On 6th April, 2010, new powers were given to the Information Commissioner (the guardian of personal data), to impose ‘monetary penalties’, on data controllers, who do not comply with ‘the Data Protection Principles’, pursuant to the new sections of the 1988 Act: ss 55A – 55D of the Data Protection Act 1998.
Under s 55A of the 1998 Act, the Information Commissioner, in deciding whether to serve ‘a monetary penalty notice’ upon a data controller, has to satisfy himself of the following:
(i) ‘a serious breach of the data protection principles’, by the data controller has occurred;
(ii) the breach was such that it was ‘likely to cause substantial damage or substantial distress’; and
(iii) the breach was either: (a) ‘deliberate’, or (b) that the ‘risk’ of a breach of the type referred to, was ‘known’ or should ‘have [been] known’, and there was a failure to take ‘reasonable’ preventative action.
(See s 55A((1)-(3) of the Data Protection Act 1998)
Size of Penalty
The amount of the penalty cannot exceed £500,000 (see s 55A(4) of the 1998 Act and reg 2 of the Data Protection (Monetary Penalties) (Maximum Penalty and Notices) Regulations 2010 (SI 2010 No 31)). Payment of the penalty is ‘to the Information Commissioner’, within the time period stated ‘in the notice’. [S 55A(6) of the 1998 Act].
The ‘prescrbed’ ‘information’, required in the notice, under s 55(7) of the 1998 Act, is set out in reg 4 of the 2010 Regulations (above).
‘Notice of Intent’
As a preliminary procedure, ‘a notice of intent’ has to be served on ‘the data controller’, by the Information Commissioner: see s 55B of the 1998 Act. The purpose of this notice is to give ‘the data controller’ a chance to ‘make representations’ to the Information Commissioner, before an actual ‘penalty notice’ is issued: see ss 55(3), (4) of the 1998 Act. Under s 55B(5) of the 1998 Act, a data controller has a right of ‘appeal to the Tribunal’ (this is either ‘the First-tier Tribunal’ or ‘the Upper Tribunal’: see article 2(3) of the Transfer of Tribunal Functions Order 2010 (SI 2010 No 22)).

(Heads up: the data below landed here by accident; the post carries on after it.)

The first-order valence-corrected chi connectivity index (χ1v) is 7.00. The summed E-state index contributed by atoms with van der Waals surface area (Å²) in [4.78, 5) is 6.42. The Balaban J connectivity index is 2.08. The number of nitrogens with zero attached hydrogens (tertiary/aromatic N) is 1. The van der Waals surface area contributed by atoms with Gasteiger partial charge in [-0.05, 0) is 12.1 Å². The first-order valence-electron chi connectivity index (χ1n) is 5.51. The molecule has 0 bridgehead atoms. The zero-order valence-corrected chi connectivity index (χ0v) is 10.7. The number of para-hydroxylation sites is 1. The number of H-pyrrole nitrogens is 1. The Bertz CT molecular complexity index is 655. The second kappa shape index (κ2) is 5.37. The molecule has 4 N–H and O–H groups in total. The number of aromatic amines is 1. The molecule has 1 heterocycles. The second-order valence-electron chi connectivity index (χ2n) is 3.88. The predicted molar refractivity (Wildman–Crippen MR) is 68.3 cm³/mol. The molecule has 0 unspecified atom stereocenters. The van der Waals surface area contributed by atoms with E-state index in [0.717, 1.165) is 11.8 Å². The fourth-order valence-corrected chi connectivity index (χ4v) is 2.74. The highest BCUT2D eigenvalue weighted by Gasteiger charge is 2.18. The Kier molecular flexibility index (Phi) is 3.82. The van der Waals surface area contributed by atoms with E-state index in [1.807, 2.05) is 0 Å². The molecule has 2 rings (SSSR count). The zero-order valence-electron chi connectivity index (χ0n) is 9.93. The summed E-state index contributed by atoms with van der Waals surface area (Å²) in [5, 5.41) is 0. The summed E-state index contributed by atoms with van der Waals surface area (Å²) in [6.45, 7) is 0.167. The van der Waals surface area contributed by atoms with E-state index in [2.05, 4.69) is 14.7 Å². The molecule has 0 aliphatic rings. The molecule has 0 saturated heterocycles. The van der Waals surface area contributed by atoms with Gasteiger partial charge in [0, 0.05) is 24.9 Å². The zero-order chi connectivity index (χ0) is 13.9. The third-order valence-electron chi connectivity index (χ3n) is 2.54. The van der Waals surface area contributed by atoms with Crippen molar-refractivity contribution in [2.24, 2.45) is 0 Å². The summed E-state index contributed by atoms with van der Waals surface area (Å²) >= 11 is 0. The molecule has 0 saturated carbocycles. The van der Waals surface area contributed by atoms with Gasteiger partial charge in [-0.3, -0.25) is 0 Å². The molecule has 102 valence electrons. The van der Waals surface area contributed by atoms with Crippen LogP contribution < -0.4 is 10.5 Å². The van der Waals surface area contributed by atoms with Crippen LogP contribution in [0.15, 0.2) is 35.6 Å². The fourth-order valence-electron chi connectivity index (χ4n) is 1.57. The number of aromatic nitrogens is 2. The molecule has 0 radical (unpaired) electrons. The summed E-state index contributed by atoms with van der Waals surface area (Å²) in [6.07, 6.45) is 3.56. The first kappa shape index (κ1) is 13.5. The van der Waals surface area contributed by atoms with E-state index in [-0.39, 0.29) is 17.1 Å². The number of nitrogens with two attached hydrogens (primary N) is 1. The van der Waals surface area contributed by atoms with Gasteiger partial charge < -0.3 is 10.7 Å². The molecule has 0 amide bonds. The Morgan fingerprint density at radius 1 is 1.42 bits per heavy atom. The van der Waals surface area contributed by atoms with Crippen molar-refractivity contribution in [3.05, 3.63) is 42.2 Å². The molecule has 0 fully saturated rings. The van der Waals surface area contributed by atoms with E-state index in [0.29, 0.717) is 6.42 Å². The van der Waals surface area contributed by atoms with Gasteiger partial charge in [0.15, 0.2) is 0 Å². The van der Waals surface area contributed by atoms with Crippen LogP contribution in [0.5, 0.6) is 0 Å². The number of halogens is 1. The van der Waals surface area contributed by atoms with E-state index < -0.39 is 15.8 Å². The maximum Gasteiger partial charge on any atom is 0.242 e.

‘Guidance’ Regarding Monetary Penalties
Under s 55C of the 1998 Act, there is a requirement that the Information Commissioner ‘prepare[s] and issue[s] guidance’ regarding ‘how he proposes to exercise his functions’ concerning ‘monetary penalties’ and ‘notices of intent’: see s 55C(1) of the 1998 Act. Included in ‘the guidance’ there has to be statements concerning:
‘(a) the circumstances in which’ the Information Commissioner ‘would consider it appropriate to issue a monetary penalty’; and
(b) how the size of the penalties will be determined
(See s 55C(2) of the 1998 Act).
This guidance can be changed or ‘replaced, which the Information Commissioner has to ‘issue’: see s 55C(2) of the 1998 Act. However, there is a requirement that before ‘guidance’ is issued by the Information Commissioner (which, seemingly, includes changed or ‘replacement guidance’), the Secretary of State’s ‘approval’ has to be obtained, and the Information Commissioner has to ‘lay any guidance issued under [s 55C] before’ both ‘House[s] of Parliament’: see ss 55C(4), (5) and (6).
Information Commissioner's Guidance
The Information Commissioner has issued such ‘guidance’: see ‘Information Commissioner’s guidance about the issue of monetary penalties prepared and issued under section 55C(1) of the Data Protection Act 1998’ (12th January, 2010) (Crown copyright). This ‘guidance’ is available on the Information Commissioner’s website: www.ico.gov.uk
Enforcement of Penalty Notices
Non-compliance with ‘a monetary penalty notice’ can result in the Information Commissioner commencing court proceedings to recover ‘the penalty’: see s 55D of the 1998 Act.
The Secretary of State, under s 55E of the 1998 Act, has power to ‘make further provision’ regarding ‘monetary penalty notices’ plus ‘notices of intent’: see s 55E(1).
The new ‘monetary penalties’ supplement, reinforce and add potency to the Information Commissioners’ other powers of enforcement, set out in Part V of the 1998 Act (ss 40-50). Given that there have been highly publicised instances of organisations in the private and public sectors disclosing or misplacing ‘personal data’, in circumstances which could breach ‘the data protection principles’, the new powers will be a strong incentive for commercial enterprises (and public sector entities) to make sure that customer data is stored and processed properly. In the current economic circumstances, a penalty of up to £500,000 will not be welcomed by many commercial organisations, not only in pecuniary terms, but also in terms of their reputation. A penalty at the upper end of the scale will indicate the breach was significant, and customers may take a view accordingly.